“An Excess of Rationality Leading to Collective Madness”

The Greek leftists have apparently capitulated once again to German economic demands, including a nearly unprecedented surrender of sovereignty over billions of dollars in public assets. For a time, the crisis of the Eurozone has perhaps been papered over. In this interview, Emmanuel Todd says that Europe is however slowly committing collective suicide under German supervision.

For me, the striking thing is how the Europe we are dealing with today is no longer the Europe of yesterday.

First, They Came for the Islamic Modernists: Book Burning in Cairo

The most curious thing about the list of books burned in an official ceremony organized recently by bureaucrats of Egypt’s Education Ministry is the list of titles: it reads like a syllabus on Islamic Modernism, the Enlightenment-inspired movement that swept Egypt and the Arab world at the end of the 19th century.

Islam and and the Foundations of Governance, by Ali Abdel Raziq. Jamal al-Din al-Afghani, the biography by Uthman Amin.

Selfies With Death

For more than a decade now, Death has stared out at Iraqis from every direction, every waking hour. Snapshots from a fatalistic new culture, from Assafir al-Arabi’s Omar al-Jaffal:

For more than a decade now, Death has stared out at Iraqis from every direction, every waking hour. Snapshots from a fatalistic new culture, from Assafir al-Arabi’s Omar al-Jaffal:

Who Needs Toilets Anyway?

Narendra Modi’s Clean India Mission, and his focus on sanitation are central to the new prime minister’s push for a more modern looking India. But as these essays from Hardnews make clear, caste attitudes, gender politics and other peculiarities bring their own obstructions:

To pee is to be. That’s what we are, Hoo Ha India, superpower nuclear India, floating on public spectacles of yellow swimming pools of male piss.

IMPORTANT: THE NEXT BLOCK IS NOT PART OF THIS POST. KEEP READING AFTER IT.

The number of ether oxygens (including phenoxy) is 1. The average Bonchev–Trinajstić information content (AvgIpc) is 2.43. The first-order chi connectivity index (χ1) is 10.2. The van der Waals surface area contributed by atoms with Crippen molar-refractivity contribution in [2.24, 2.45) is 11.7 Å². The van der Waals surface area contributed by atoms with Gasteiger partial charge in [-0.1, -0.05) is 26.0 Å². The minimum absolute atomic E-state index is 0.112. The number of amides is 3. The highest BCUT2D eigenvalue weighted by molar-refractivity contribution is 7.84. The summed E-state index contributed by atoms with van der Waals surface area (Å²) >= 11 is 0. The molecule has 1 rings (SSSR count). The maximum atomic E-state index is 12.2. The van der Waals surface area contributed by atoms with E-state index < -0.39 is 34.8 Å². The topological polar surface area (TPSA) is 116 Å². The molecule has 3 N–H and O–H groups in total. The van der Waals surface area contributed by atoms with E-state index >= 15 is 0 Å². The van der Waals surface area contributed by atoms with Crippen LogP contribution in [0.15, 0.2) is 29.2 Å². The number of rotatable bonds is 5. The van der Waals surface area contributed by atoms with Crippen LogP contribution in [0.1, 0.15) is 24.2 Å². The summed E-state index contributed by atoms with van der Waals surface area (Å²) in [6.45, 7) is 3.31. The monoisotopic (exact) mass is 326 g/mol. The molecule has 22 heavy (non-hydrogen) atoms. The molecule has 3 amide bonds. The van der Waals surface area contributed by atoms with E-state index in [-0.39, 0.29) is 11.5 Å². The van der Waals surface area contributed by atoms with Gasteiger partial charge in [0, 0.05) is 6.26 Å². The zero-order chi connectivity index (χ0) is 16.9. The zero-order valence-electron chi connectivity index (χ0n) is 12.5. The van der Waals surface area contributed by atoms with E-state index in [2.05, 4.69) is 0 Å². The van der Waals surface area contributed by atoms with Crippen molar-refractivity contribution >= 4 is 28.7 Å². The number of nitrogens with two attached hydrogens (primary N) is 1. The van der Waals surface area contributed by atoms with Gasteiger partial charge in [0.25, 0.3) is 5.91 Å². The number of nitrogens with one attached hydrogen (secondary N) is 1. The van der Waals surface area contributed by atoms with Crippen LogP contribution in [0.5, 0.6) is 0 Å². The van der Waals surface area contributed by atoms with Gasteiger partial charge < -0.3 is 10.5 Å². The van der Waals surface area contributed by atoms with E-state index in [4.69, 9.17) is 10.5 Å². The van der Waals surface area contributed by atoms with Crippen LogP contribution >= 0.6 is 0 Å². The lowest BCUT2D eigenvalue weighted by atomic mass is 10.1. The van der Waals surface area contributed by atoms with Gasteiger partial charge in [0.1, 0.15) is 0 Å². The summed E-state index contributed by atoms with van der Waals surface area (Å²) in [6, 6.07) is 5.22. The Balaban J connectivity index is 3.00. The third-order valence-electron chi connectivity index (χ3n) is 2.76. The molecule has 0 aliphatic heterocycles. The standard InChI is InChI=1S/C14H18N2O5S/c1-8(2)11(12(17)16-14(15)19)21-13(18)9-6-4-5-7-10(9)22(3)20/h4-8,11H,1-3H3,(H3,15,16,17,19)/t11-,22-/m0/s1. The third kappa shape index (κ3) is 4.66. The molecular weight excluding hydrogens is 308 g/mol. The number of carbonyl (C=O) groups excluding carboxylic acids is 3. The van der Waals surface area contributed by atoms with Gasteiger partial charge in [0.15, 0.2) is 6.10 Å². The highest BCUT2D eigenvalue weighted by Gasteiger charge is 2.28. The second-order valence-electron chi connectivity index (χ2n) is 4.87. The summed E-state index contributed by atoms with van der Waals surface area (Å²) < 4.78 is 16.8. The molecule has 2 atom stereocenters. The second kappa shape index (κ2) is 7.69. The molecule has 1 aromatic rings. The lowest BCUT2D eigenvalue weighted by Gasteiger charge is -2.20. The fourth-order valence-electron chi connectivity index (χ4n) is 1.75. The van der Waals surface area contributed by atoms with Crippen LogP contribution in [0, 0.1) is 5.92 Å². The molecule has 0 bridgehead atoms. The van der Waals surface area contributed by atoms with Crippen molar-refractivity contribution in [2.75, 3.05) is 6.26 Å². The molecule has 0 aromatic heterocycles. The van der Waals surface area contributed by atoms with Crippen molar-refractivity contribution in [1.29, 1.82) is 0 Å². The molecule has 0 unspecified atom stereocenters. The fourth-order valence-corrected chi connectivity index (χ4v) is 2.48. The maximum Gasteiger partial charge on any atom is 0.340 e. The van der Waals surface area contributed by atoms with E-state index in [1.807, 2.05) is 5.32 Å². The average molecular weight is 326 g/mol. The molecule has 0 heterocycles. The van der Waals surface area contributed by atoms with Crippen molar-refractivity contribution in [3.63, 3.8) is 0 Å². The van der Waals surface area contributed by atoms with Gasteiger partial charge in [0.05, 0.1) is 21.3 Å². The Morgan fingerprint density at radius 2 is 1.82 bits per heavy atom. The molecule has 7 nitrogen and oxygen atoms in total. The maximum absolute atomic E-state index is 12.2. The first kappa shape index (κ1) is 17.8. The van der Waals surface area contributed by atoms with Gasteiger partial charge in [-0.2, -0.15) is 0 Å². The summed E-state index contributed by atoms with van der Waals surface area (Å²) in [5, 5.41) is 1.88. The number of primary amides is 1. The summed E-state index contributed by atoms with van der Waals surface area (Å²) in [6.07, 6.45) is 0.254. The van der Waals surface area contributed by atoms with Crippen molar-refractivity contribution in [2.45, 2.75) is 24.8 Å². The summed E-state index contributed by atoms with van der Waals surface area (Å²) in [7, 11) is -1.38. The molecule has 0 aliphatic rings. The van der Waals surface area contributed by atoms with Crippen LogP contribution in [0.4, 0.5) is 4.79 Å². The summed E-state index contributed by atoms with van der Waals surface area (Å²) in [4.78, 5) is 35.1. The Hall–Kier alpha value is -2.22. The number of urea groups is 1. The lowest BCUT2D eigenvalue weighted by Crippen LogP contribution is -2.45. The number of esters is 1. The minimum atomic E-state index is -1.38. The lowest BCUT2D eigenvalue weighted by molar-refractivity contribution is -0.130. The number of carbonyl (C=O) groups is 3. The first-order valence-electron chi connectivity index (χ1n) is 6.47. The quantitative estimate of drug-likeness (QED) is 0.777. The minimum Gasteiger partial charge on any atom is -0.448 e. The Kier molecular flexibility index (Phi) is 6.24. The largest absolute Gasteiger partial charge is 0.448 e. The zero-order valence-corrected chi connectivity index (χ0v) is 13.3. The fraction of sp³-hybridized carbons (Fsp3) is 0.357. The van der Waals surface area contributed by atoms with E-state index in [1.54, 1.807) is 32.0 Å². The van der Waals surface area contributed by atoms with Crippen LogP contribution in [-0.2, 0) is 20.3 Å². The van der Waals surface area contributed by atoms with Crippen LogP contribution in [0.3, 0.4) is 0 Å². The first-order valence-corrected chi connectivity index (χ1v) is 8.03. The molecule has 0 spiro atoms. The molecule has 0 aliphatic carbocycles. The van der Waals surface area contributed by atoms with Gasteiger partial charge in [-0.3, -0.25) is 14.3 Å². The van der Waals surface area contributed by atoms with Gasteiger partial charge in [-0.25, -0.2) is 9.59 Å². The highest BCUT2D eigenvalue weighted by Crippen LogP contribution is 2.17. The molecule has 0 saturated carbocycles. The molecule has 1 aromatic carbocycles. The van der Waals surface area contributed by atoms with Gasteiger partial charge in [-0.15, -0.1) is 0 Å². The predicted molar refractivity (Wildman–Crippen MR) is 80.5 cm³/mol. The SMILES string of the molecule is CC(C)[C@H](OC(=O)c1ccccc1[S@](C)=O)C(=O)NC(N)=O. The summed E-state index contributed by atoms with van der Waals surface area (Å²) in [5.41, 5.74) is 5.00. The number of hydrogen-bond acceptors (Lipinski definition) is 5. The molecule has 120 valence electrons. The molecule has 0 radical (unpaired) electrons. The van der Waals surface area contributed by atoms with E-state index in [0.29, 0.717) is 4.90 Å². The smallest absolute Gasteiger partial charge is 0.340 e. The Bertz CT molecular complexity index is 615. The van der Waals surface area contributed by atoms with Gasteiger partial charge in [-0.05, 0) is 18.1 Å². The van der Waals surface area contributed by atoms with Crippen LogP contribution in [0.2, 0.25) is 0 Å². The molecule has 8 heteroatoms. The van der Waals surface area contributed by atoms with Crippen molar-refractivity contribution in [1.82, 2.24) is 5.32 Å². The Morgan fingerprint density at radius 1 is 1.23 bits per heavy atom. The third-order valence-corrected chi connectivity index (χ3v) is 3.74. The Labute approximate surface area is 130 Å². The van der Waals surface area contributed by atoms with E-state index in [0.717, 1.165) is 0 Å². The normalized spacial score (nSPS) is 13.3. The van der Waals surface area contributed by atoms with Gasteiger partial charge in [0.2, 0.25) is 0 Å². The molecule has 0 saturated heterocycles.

“Piled Like Dead Dogs On the Floor of the Coroner’s Office”

American police are among the most homicidal in the world, killing an average of about a thousand people a year-far more than any other developed country. But Brazil’s militarized police forces put the Americans to shame, killing twice as many people in a country with a much smaller population. Here, a neighborhood in Brazil’s third largest city reels under the impact of a February massacre of a dozen lower class youths-and the local government’s nochalant reaction to it:

The city of Salvador is actually less wet than usual on this late April afternoon.

In Bolivia, Chola Pride as Cultural Ground Shifts

The caste hierarchy that long dominated Bolivian cultural and political life–Spanish-Europeans at the top, Aymara and Quechua native Americans at the bottom—is eroding, with the election of Aymara coca farmer Evo Morales to the presidency only the most visible symptom. In El Pais Semanal, Liliana Colanzi examines the intricate ethnic and gender politics of a changing Bolivia by way of the colorful skirts worn by native Aymara women:

“My son’s father scorned me. He said I was worthless because I wore pants.”

Atlas of Obedience

The way each country’s media draws its maps of the civil war in Syria dictates how readers imagine the conflict should be ‘solved.’ And these maps, as  French political scientist Lucile Housseau shows here, largely follow the political and diplomatic positions of each country’s leaders.

Maps are not impartial documents, and even less so when they depict armed conflicts. In the following discussion, we look at a number of maps depicting the conflict in Syria.

Return of the Undead President

The first president in Egyptian history who didn’t come out of the presidential palace feet-first. But is that legacy enough for the country’s deposed strongman?

For generations, Egyptians longed to be able to pronounce the phrase “former president.” Then one day they woke up with not one, but three living ex-presidents: Hosni Mubarak, Mohammed Morsi, and Adli Mansour.

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